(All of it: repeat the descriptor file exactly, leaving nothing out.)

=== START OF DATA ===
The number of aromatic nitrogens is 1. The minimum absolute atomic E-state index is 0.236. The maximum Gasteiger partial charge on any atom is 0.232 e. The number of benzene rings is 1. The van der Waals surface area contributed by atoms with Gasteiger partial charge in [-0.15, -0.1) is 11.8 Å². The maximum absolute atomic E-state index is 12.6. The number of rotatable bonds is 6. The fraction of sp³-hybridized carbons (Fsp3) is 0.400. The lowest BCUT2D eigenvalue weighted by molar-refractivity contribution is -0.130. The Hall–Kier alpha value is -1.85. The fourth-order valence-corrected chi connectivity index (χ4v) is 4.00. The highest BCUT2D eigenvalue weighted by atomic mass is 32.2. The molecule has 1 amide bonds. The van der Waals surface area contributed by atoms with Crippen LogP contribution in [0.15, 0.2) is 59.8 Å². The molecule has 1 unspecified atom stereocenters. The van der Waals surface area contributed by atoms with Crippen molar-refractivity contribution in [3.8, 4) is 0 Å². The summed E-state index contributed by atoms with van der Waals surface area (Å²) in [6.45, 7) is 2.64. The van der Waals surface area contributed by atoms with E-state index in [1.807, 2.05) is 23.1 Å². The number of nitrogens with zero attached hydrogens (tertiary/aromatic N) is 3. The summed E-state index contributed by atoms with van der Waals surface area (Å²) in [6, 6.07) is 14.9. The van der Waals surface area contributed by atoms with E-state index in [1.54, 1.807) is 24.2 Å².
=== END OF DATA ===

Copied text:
The number of aromatic nitrogens is 1. The minimum absolute atomic E-state index is 0.236. The maximum Gasteiger partial charge on any atom is 0.232 e. The number of benzene rings is 1. The van der Waals surface area contributed by atoms with Gasteiger partial charge in [-0.15, -0.1) is 11.8 Å². The maximum absolute atomic E-state index is 12.6. The number of rotatable bonds is 6. The fraction of sp³-hybridized carbons (Fsp3) is 0.400. The lowest BCUT2D eigenvalue weighted by molar-refractivity contribution is -0.130. The Hall–Kier alpha value is -1.85. The fourth-order valence-corrected chi connectivity index (χ4v) is 4.00. The highest BCUT2D eigenvalue weighted by atomic mass is 32.2. The molecule has 1 amide bonds. The van der Waals surface area contributed by atoms with Crippen LogP contribution in [0.15, 0.2) is 59.8 Å². The molecule has 1 unspecified atom stereocenters. The van der Waals surface area contributed by atoms with Crippen molar-refractivity contribution in [3.8, 4) is 0 Å². The summed E-state index contributed by atoms with van der Waals surface area (Å²) in [6.45, 7) is 2.64. The van der Waals surface area contributed by atoms with E-state index in [1.807, 2.05) is 23.1 Å². The number of nitrogens with zero attached hydrogens (tertiary/aromatic N) is 3. The summed E-state index contributed by atoms with van der Waals surface area (Å²) in [6, 6.07) is 14.9. The van der Waals surface area contributed by atoms with E-state index in [1.54, 1.807) is 24.2 Å².